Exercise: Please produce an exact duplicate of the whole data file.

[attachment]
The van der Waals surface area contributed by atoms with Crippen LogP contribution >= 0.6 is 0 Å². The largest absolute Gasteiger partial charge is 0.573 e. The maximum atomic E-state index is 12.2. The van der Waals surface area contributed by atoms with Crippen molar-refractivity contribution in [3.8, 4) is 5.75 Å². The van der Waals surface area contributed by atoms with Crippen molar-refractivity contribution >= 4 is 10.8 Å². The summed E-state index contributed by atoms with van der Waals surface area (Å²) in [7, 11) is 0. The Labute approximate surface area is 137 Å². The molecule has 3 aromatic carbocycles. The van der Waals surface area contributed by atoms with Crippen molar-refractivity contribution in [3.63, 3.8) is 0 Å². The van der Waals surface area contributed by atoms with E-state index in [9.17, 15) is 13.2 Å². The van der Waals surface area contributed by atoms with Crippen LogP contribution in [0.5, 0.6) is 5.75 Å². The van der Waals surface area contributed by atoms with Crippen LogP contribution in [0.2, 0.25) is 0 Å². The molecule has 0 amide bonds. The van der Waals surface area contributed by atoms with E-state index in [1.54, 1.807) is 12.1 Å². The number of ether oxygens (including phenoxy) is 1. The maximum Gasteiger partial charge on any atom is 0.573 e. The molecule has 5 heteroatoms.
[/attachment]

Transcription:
The van der Waals surface area contributed by atoms with Crippen LogP contribution >= 0.6 is 0 Å². The largest absolute Gasteiger partial charge is 0.573 e. The maximum atomic E-state index is 12.2. The van der Waals surface area contributed by atoms with Crippen molar-refractivity contribution in [3.8, 4) is 5.75 Å². The van der Waals surface area contributed by atoms with Crippen molar-refractivity contribution >= 4 is 10.8 Å². The summed E-state index contributed by atoms with van der Waals surface area (Å²) in [7, 11) is 0. The Labute approximate surface area is 137 Å². The molecule has 3 aromatic carbocycles. The van der Waals surface area contributed by atoms with Crippen molar-refractivity contribution in [3.63, 3.8) is 0 Å². The van der Waals surface area contributed by atoms with E-state index in [9.17, 15) is 13.2 Å². The van der Waals surface area contributed by atoms with Crippen LogP contribution in [0.5, 0.6) is 5.75 Å². The van der Waals surface area contributed by atoms with Crippen LogP contribution in [0.2, 0.25) is 0 Å². The molecule has 0 amide bonds. The van der Waals surface area contributed by atoms with E-state index in [1.54, 1.807) is 12.1 Å². The number of ether oxygens (including phenoxy) is 1. The maximum Gasteiger partial charge on any atom is 0.573 e. The molecule has 5 heteroatoms.